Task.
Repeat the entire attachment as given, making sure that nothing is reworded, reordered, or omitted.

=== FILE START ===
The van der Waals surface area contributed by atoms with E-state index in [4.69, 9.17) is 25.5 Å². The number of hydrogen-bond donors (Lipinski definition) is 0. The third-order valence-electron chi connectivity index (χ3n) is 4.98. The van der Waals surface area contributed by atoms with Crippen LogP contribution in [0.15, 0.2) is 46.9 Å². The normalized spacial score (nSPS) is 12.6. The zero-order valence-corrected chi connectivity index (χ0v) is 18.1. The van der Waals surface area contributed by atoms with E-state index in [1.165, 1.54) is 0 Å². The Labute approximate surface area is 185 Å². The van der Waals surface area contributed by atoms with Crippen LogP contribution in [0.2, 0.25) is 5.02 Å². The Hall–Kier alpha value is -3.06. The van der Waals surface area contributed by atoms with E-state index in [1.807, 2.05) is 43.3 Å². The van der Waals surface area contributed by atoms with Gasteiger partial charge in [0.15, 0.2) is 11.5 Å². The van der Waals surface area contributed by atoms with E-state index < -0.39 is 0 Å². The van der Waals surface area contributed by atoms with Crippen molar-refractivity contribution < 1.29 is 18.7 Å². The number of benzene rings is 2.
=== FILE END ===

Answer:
The van der Waals surface area contributed by atoms with E-state index in [4.69, 9.17) is 25.5 Å². The number of hydrogen-bond donors (Lipinski definition) is 0. The third-order valence-electron chi connectivity index (χ3n) is 4.98. The van der Waals surface area contributed by atoms with Crippen LogP contribution in [0.15, 0.2) is 46.9 Å². The normalized spacial score (nSPS) is 12.6. The zero-order valence-corrected chi connectivity index (χ0v) is 18.1. The van der Waals surface area contributed by atoms with E-state index in [1.165, 1.54) is 0 Å². The Labute approximate surface area is 185 Å². The van der Waals surface area contributed by atoms with Crippen LogP contribution in [0.2, 0.25) is 5.02 Å². The Hall–Kier alpha value is -3.06. The van der Waals surface area contributed by atoms with E-state index in [1.807, 2.05) is 43.3 Å². The van der Waals surface area contributed by atoms with Gasteiger partial charge in [0.15, 0.2) is 11.5 Å². The van der Waals surface area contributed by atoms with E-state index < -0.39 is 0 Å². The van der Waals surface area contributed by atoms with Crippen molar-refractivity contribution < 1.29 is 18.7 Å². The number of benzene rings is 2.